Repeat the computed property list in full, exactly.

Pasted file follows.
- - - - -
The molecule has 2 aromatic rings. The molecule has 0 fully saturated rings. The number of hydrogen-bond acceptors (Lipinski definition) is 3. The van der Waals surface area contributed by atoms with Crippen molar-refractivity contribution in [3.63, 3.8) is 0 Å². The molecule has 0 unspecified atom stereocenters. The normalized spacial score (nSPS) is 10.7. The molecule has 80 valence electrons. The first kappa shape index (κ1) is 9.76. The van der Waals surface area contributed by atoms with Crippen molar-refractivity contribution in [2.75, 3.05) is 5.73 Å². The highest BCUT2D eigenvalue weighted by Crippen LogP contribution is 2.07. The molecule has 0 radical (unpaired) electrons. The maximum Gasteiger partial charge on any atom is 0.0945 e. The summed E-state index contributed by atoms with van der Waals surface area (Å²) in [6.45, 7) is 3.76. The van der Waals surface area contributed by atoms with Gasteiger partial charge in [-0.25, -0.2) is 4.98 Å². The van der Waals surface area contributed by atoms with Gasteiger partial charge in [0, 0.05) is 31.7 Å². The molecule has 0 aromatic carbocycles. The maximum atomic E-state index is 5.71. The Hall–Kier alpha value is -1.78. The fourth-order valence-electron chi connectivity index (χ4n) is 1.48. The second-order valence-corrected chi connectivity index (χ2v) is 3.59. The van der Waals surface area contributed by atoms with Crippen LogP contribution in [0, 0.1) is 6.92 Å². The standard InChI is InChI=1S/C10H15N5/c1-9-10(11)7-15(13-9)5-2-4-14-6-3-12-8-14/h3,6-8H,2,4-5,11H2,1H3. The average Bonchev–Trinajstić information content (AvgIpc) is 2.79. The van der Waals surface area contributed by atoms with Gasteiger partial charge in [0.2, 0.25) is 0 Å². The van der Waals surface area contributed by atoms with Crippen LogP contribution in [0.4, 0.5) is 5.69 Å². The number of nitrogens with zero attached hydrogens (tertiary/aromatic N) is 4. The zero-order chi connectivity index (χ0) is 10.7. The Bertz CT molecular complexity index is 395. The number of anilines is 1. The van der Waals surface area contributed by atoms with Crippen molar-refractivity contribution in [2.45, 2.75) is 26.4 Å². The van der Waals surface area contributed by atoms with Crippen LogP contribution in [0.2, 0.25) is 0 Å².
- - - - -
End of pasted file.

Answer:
The molecule has 2 aromatic rings. The molecule has 0 fully saturated rings. The number of hydrogen-bond acceptors (Lipinski definition) is 3. The van der Waals surface area contributed by atoms with Crippen molar-refractivity contribution in [3.63, 3.8) is 0 Å². The molecule has 0 unspecified atom stereocenters. The normalized spacial score (nSPS) is 10.7. The molecule has 80 valence electrons. The first kappa shape index (κ1) is 9.76. The van der Waals surface area contributed by atoms with Crippen molar-refractivity contribution in [2.75, 3.05) is 5.73 Å². The highest BCUT2D eigenvalue weighted by Crippen LogP contribution is 2.07. The molecule has 0 radical (unpaired) electrons. The maximum Gasteiger partial charge on any atom is 0.0945 e. The summed E-state index contributed by atoms with van der Waals surface area (Å²) in [6.45, 7) is 3.76. The van der Waals surface area contributed by atoms with Gasteiger partial charge in [-0.25, -0.2) is 4.98 Å². The van der Waals surface area contributed by atoms with Gasteiger partial charge in [0, 0.05) is 31.7 Å². The molecule has 0 aromatic carbocycles. The maximum atomic E-state index is 5.71. The Hall–Kier alpha value is -1.78. The fourth-order valence-electron chi connectivity index (χ4n) is 1.48. The second-order valence-corrected chi connectivity index (χ2v) is 3.59. The van der Waals surface area contributed by atoms with Crippen LogP contribution in [0, 0.1) is 6.92 Å². The standard InChI is InChI=1S/C10H15N5/c1-9-10(11)7-15(13-9)5-2-4-14-6-3-12-8-14/h3,6-8H,2,4-5,11H2,1H3. The average Bonchev–Trinajstić information content (AvgIpc) is 2.79. The van der Waals surface area contributed by atoms with Gasteiger partial charge in [0.2, 0.25) is 0 Å². The van der Waals surface area contributed by atoms with Crippen LogP contribution in [0.4, 0.5) is 5.69 Å². The number of nitrogens with zero attached hydrogens (tertiary/aromatic N) is 4. The zero-order chi connectivity index (χ0) is 10.7. The Bertz CT molecular complexity index is 395. The number of anilines is 1. The van der Waals surface area contributed by atoms with Crippen molar-refractivity contribution in [2.45, 2.75) is 26.4 Å². The van der Waals surface area contributed by atoms with Crippen LogP contribution in [0.2, 0.25) is 0 Å².